Mirrlees review: taking tax to task

Tax return form19 September 2011

Reforming Council Tax, dropping the National Insurance, simplifying the benefits system and replacing VAT are among the suggestions from the Mirrlees Review on tax reform.

The tax system "could raise as much revenue and achieve as much redistribution as it currently does in far less costly ways," comments Sir James Mirrlees.

The review, which was set up to assess the UK tax system and how it compares with an optimal system of taxation, has published its findings in the report Tax by Design. It lists a number of recommendations, including:

  • Reforming council tax and abolishing stamp duty: While stamp duty is characterised as "among the most inefficient and damaging of all taxes", the review suggests reforming council tax to bring payments in line with up-to-date values and fully proportional to house value.
  • Integrating income tax and National Insurance: The National Insurance is deemed as "no longer serving any purpose", and is recommended integrated into income tax.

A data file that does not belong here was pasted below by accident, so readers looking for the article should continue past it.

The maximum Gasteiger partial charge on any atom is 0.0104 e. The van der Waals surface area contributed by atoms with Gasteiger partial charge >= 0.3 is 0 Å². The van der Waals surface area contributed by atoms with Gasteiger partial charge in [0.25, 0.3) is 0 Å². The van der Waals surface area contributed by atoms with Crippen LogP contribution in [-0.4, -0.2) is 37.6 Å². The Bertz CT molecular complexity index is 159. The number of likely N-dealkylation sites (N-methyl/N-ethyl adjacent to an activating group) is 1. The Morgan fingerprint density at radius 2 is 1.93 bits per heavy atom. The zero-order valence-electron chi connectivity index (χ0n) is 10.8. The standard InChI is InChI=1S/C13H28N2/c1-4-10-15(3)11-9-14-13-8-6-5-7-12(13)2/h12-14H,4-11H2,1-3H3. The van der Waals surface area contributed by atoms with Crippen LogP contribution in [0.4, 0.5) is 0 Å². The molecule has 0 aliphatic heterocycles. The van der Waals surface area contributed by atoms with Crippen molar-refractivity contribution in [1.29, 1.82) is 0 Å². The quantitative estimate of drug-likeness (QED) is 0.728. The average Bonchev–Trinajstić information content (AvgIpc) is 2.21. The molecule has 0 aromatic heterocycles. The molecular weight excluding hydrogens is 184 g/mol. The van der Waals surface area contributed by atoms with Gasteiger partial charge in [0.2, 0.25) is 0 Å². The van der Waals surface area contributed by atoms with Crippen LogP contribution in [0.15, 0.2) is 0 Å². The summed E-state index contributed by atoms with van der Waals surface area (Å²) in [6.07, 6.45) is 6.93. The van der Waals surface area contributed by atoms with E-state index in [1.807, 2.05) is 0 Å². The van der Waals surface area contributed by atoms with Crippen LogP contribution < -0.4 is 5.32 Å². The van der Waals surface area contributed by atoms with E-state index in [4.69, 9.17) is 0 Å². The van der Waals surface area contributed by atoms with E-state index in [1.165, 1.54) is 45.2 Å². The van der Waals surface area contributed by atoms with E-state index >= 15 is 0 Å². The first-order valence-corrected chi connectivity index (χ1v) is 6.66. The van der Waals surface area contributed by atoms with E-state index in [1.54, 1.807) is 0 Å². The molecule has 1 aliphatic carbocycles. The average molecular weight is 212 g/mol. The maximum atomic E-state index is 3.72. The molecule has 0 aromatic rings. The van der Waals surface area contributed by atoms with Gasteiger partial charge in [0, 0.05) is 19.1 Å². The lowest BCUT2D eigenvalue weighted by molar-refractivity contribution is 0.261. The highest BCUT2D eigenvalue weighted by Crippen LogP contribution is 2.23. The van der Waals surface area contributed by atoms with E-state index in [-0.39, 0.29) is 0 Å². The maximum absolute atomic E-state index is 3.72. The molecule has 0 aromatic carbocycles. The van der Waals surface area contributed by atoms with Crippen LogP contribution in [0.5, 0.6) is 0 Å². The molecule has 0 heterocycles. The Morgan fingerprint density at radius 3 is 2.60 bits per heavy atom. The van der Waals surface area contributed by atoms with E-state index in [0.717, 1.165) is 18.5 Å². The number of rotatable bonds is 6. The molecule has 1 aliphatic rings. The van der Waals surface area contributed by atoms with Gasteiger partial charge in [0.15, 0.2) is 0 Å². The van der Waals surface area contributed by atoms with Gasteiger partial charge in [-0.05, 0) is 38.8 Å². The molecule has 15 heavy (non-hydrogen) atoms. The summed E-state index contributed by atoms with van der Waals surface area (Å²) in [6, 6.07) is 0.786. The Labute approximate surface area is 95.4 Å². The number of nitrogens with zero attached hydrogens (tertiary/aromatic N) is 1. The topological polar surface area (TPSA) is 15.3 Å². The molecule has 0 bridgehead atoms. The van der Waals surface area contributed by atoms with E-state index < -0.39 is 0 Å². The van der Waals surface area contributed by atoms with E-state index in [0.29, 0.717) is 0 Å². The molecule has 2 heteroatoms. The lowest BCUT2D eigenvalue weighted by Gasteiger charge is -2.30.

• Replacing VAT, which is "needlessly complex and inefficient". Instead a VAT equivalent should be introduced, extending to nearly all spending, and extra tax revenue used to reduce income tax and raise benefits.
  • Simplifying the benefits system: The current system is "not integrated and reduces incentives to work and earn much more than is necessary", according to the review, which welcomes the government proposals for a Universal Credit.
  • Replacing fuel duty with congestion charge: While more fuel-efficient cars mean less tax revenue, the fuel duty does not address traffic congestion – "the main cost of driving". Congestion charging is recommended to replace most of the fuel duty.
  • Reforming savings tax: The review criticises "hugely different effective tax rates" which are poorly designed for some savings and disincentives for others.

"The Review shows that the UK system imposes unnecessary costs on the economy," Sir James Mirrlees said in a press release from the Institute for Fiscal Studies.

"We propose a clear long-term vision and direction of reform. While some of the reforms we recommend involve tweaks to current policy, others involve change which is radical and is for the longer term."